At the request of the U. S. Court of Appeals for the Second Circuit, the New York Court of Appeals recently answered several questions regarding liability under the New York Human Rights Law Section 296(15)—which prohibits denying employment on the basis of criminal convictions when doing so violates New York Correction Law Article 23-A—and Section 296(6)—which prohibits aiding and abetting such discrimination.

In Griffin v. Sirva, Inc., 2017 NY Slip Op 03557, after some reformulation, the Court of Appeals addressed the following:

  • Does Section 296(15) of the New York State Human Rights Law, prohibiting discrimination in employment on the basis of a criminal conviction, limit liability to an aggrieved party’s “employer”?
  • If yes, how should courts determine whether an entity is the aggrieved party’s “employer” for purposes of a claim under Section 296(15)?
  • Whether Section 296(6) extends liability to an out-of-state non-employer who aids or abets employment discrimination against individuals with a prior criminal conviction.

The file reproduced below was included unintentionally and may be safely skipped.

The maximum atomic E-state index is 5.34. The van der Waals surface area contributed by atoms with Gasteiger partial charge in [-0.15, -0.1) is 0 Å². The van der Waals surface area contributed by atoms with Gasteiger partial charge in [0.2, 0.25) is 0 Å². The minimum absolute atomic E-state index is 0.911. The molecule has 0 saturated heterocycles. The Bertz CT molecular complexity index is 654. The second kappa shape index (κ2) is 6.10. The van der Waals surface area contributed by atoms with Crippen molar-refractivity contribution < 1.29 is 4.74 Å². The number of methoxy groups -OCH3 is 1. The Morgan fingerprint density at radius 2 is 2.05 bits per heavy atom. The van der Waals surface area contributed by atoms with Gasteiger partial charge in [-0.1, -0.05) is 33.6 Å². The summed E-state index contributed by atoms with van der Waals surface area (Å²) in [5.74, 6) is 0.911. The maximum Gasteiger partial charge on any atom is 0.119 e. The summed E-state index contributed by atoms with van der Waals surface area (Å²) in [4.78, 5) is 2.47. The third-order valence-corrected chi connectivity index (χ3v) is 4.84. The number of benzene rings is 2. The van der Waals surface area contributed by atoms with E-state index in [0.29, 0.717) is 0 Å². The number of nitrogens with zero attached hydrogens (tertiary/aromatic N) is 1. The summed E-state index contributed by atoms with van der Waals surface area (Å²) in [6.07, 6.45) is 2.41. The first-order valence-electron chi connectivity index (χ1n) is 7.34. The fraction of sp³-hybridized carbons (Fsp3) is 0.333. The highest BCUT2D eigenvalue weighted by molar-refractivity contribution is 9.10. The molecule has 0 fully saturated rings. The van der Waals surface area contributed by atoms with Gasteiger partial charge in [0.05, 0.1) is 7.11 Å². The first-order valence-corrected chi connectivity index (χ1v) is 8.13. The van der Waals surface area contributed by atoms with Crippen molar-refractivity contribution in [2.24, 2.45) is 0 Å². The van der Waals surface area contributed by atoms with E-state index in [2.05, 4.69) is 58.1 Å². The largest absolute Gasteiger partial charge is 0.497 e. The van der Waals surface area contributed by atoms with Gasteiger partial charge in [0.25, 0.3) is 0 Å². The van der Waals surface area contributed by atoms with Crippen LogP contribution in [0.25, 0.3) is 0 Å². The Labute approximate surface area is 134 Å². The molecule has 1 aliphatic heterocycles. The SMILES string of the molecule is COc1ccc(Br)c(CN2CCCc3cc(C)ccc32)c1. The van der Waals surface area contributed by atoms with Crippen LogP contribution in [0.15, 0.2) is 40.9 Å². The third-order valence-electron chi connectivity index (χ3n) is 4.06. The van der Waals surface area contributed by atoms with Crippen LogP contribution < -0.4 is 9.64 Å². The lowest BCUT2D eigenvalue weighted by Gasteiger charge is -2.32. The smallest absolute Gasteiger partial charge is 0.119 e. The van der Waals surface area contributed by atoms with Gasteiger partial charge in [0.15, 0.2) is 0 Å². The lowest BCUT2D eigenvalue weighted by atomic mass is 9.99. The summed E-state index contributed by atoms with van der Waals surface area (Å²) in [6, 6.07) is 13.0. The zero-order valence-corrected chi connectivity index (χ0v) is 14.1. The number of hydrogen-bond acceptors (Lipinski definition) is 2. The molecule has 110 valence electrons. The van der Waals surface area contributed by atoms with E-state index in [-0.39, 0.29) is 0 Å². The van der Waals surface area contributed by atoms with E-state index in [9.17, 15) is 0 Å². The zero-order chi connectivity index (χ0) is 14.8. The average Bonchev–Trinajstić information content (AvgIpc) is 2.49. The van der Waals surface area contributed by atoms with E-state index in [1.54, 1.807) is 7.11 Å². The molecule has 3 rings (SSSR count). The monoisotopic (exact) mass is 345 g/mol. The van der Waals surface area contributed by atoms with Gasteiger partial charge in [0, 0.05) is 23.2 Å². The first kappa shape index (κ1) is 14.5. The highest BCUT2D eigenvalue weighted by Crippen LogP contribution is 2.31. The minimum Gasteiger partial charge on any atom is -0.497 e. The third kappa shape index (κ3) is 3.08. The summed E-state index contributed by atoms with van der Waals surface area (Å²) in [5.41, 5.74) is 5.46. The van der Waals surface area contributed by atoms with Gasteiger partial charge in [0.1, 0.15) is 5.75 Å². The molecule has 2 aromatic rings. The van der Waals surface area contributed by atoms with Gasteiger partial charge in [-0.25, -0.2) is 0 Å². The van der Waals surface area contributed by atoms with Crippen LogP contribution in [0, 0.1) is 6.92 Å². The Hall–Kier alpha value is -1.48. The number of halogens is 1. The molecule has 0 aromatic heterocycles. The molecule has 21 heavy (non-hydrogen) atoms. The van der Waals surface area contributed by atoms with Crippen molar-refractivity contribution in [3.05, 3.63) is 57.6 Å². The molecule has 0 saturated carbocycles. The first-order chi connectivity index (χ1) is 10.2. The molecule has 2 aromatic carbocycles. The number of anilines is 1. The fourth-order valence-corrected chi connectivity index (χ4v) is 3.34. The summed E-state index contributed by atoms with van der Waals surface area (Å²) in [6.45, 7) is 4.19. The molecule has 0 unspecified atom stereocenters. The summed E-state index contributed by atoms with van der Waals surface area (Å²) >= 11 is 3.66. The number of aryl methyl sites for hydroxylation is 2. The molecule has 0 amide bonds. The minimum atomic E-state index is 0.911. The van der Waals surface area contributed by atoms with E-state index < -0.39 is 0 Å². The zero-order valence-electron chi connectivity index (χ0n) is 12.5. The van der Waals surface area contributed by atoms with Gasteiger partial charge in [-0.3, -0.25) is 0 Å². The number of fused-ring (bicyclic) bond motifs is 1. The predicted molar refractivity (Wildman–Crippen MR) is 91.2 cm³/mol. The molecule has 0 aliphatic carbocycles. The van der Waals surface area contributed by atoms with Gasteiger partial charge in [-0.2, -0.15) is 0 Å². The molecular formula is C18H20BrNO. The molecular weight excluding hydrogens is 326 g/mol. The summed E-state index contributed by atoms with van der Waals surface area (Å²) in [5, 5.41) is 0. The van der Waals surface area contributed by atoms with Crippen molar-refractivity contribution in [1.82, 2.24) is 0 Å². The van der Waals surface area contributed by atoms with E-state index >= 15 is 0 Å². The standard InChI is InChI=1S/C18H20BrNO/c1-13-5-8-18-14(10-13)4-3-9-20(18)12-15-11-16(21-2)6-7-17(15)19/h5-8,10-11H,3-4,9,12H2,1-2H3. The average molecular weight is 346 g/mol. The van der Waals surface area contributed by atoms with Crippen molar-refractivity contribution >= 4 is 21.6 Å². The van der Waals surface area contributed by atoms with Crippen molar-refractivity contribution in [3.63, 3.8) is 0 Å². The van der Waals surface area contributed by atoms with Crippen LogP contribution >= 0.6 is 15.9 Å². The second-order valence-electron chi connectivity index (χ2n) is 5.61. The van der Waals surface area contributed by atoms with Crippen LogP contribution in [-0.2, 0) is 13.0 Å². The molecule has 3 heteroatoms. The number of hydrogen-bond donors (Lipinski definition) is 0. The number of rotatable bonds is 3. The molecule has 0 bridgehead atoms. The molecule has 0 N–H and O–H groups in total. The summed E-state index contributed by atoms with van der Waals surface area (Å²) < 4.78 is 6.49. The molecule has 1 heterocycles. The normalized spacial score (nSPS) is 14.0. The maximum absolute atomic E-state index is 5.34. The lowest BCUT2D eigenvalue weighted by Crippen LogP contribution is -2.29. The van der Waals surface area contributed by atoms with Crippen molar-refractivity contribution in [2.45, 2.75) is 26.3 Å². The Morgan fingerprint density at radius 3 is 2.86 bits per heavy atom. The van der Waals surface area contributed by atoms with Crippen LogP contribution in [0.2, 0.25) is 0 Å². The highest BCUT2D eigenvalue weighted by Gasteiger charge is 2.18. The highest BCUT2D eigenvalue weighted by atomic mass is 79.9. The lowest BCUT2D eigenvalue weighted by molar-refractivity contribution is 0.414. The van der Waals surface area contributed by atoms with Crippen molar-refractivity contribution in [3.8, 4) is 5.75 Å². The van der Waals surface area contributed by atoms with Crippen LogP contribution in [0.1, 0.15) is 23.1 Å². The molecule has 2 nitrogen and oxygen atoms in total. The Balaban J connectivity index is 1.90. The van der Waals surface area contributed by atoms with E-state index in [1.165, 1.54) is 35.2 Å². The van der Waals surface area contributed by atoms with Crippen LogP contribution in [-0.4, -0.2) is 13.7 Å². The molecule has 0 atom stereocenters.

The Court answered (1) in the affirmative – only the aggrieved party’s employer can be liable for discrimination on the basis of a criminal conviction under Section 296(15).

In response to (2), the Court held that, to determine who the employer is, courts must look to who had the right to control the employee and, specifically, who was responsible for: (i) the selection and engagement of the employee; (ii) the payment of the employee’s wages; (iii) dismissing the employee; and (iv) controlling the employee’s conduct, with the greatest emphasis on the control of conduct.

Lastly, in response to (3), the Court held that an out-of-state non-employer could be liable as an aider and abettor under Section 296(6). Section 296(6) provides that it is unlawful “for any person to aid, abet, incite, compel or coerce the doing of any of the acts forbidden under this article, or to attempt to do so.” The Court found that section extended beyond joint employers and should be construed broadly. The Court noted that the article applies to “an act committed outside this state against a resident of [New York] . . . if such act would constitute an unlawful discriminatory practice if committed within [New York],” N.Y. Exec. Law § 298-a(1).